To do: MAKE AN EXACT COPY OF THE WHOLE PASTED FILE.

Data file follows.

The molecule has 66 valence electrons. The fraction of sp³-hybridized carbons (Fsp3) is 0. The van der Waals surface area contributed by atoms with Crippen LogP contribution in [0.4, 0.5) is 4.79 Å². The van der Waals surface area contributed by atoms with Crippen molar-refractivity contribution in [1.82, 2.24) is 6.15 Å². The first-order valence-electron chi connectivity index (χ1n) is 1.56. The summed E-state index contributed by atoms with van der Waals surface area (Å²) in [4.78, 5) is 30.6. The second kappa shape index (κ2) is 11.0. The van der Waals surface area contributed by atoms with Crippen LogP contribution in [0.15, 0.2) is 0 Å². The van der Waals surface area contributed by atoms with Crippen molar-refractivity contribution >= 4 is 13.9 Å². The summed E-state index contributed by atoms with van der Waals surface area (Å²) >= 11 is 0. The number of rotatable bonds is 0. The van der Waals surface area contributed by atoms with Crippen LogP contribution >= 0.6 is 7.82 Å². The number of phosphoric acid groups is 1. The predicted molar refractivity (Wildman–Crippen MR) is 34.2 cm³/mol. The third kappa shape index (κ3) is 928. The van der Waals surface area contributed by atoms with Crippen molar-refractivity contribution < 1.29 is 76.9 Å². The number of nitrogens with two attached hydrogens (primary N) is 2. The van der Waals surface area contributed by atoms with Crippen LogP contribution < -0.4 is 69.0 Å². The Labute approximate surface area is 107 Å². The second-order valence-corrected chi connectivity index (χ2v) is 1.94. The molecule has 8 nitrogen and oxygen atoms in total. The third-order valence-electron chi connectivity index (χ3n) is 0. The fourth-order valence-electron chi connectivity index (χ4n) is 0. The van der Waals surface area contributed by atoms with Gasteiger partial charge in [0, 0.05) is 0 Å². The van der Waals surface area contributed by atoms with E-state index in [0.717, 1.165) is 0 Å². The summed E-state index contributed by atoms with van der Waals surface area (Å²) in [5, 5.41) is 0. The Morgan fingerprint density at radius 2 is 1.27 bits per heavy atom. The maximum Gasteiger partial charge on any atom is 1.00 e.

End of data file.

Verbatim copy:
The molecule has 66 valence electrons. The fraction of sp³-hybridized carbons (Fsp3) is 0. The van der Waals surface area contributed by atoms with Crippen LogP contribution in [0.4, 0.5) is 4.79 Å². The van der Waals surface area contributed by atoms with Crippen molar-refractivity contribution in [1.82, 2.24) is 6.15 Å². The first-order valence-electron chi connectivity index (χ1n) is 1.56. The summed E-state index contributed by atoms with van der Waals surface area (Å²) in [4.78, 5) is 30.6. The second kappa shape index (κ2) is 11.0. The van der Waals surface area contributed by atoms with Crippen LogP contribution in [0.15, 0.2) is 0 Å². The van der Waals surface area contributed by atoms with Crippen molar-refractivity contribution >= 4 is 13.9 Å². The summed E-state index contributed by atoms with van der Waals surface area (Å²) >= 11 is 0. The number of rotatable bonds is 0. The van der Waals surface area contributed by atoms with Crippen LogP contribution >= 0.6 is 7.82 Å². The number of phosphoric acid groups is 1. The predicted molar refractivity (Wildman–Crippen MR) is 34.2 cm³/mol. The third kappa shape index (κ3) is 928. The van der Waals surface area contributed by atoms with Crippen molar-refractivity contribution < 1.29 is 76.9 Å². The number of nitrogens with two attached hydrogens (primary N) is 2. The van der Waals surface area contributed by atoms with Crippen LogP contribution < -0.4 is 69.0 Å². The Labute approximate surface area is 107 Å². The second-order valence-corrected chi connectivity index (χ2v) is 1.94. The molecule has 8 nitrogen and oxygen atoms in total. The third-order valence-electron chi connectivity index (χ3n) is 0. The fourth-order valence-electron chi connectivity index (χ4n) is 0. The van der Waals surface area contributed by atoms with Gasteiger partial charge in [0, 0.05) is 0 Å². The van der Waals surface area contributed by atoms with E-state index in [0.717, 1.165) is 0 Å². The summed E-state index contributed by atoms with van der Waals surface area (Å²) in [5, 5.41) is 0. The Morgan fingerprint density at radius 2 is 1.27 bits per heavy atom. The maximum Gasteiger partial charge on any atom is 1.00 e.